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“I am a Canadian, free to speak without fear, free to worship in my own way, free to stand for what I think right, free to oppose what I believe wrong, or free to choose those who shall govern my country. This heritage of freedom I pledge to uphold for myself and all mankind.” ~~ John G. Diefenbaker

The government stated it was ‘taking action to end hidden ownership’ in order to crack down on tax fraud and close loopholes

In a July 26th, 2018 article in the Georgia Strait, Finance Minister Carole James indicated the provincial government would be ending the corporate secrecy around who owns land in BC – this, permitted under Section 49 of the Business Corporations Act. 

The law as it stood laid out strict legal requirements under which shareholder lists could be obtained from companies ... and it prevented the media from visiting a corporate registered records office to find out who owns a company.

The government stated it was “taking action to end hidden ownership” in order to crack down on tax fraud and close loopholes. It also stated that due to many parts of the Act involve taxation matters, the Ministry of Finance would be directing the process.

According to North Vancouver - Lonsdale NDP MLA Bowinn Ma the legislation was to be introduced by that Fall. Well it actually took longer however -- April 2nd of the following year in fact – before the NDP government of Premier John Horgan did introduce changes to the Business Corporation Act, to keep ‘transparency registers’. 

A month and a half later (May 16th) the Landowner Transparency Act (Bill 23) received royal assent. The actual amendments, however, will not take place until May 1sttwenty-one months after NDP MLA Bowinn Ma was quoted saying “Hidden real estate ownership in BC is soon coming to an end”.

Regardless of what to some might consider to be a long delay, according to the Expert Panel on Money Laundering in Real Estate ... the disclosure of beneficial ownership is the “single most important measure” that can be taken to combat money laundering. 

When asked, the Ministry of Finance indicated to me that, “Both the land owner transparency registry and the BC private business ownership registry were recommended as actions by the Expert Panel on Money Laundering in BC Real Estate, and these changes would establish BC as a national leader on actions to battle money laundering”.

I was also told that, “The recommendations in the Expert Panel report represent fundamental shifts in how government can bring in systemic changes to eliminate illegal money that hurts BC communities”.

After receiving the report, which runs nearly 200 pages, and recommendations from the panel of professionals, I wondered why the government is now seeking input (to be submitted by mid-March) from the public?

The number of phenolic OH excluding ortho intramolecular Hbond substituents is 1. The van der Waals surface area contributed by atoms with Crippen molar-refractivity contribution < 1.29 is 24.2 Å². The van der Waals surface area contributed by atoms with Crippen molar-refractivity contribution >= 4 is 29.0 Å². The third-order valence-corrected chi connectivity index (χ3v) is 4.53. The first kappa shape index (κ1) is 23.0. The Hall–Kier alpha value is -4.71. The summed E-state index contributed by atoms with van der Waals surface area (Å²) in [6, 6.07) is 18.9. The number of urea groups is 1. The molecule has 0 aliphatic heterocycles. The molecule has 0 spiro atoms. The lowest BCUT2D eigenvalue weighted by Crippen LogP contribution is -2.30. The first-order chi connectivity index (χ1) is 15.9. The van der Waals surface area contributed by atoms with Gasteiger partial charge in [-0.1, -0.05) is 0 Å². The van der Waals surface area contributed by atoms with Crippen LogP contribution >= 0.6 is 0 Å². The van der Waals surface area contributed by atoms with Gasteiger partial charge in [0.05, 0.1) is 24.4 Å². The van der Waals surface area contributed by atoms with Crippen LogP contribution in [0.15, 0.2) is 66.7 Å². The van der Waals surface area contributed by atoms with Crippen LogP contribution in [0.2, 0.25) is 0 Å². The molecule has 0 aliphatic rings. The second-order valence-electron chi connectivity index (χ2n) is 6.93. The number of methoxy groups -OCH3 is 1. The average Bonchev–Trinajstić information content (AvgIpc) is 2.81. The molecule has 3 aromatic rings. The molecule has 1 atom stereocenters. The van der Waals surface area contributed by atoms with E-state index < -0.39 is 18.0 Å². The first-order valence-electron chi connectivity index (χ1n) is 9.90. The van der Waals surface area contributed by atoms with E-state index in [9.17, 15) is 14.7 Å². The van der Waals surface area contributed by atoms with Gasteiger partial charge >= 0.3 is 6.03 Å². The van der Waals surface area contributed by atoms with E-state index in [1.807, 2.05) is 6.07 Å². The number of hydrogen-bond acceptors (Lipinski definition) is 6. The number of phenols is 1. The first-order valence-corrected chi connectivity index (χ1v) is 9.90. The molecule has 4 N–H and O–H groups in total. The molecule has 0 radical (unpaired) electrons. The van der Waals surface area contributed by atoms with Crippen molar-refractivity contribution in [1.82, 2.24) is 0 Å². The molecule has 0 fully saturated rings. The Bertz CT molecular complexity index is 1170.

I also wondered how, and to what degree, will this information be used?

According to the Ministry of Finance ... these consultations may result in policy changes that affect a broad range of businesses, professions and sectors – each with their own needs and challenges.

It’s important that we hear from them directly to hear what their concerns are, what support they need and how we can work together to end money laundering in our economy”, I was told.

So, with the additional consultations, now with the public, underway … I wondered what is the hoped-for outcome? I also wondered why the Land Owner Transparency Registry (LOTR), is a separate entity from the business registry?

In response, I was told that … while there is some overlap between the two, they target different entities.

The LOTR is targeting anonymous owners of BC real estate (whether through a trust, a corporation or partnership). Meantime ... the company registry is focused on all private BC companies incorporated under the Business Corporations Act ... it’s a registry which is not associated with land.

Money laundering in our economy must end,” said James. “These consultations are an opportunity for the public to voice concerns around how we can prevent dirty money from coming into our communities through these channels and create a better, safer British Columbia”.

She then continued, “I encourage the public, and BC businesses, to provide their valuable input by March 13, 2020”.

Hopefully the feedback will indeed provide valuable insights for the government to consider, as they review existing legislation to combat and reduce money laundering.

To provide feedback to the Policy and Legislation Division by electronic mail at  Please note that it is recommended that prior to doing that, you review the consultation document.


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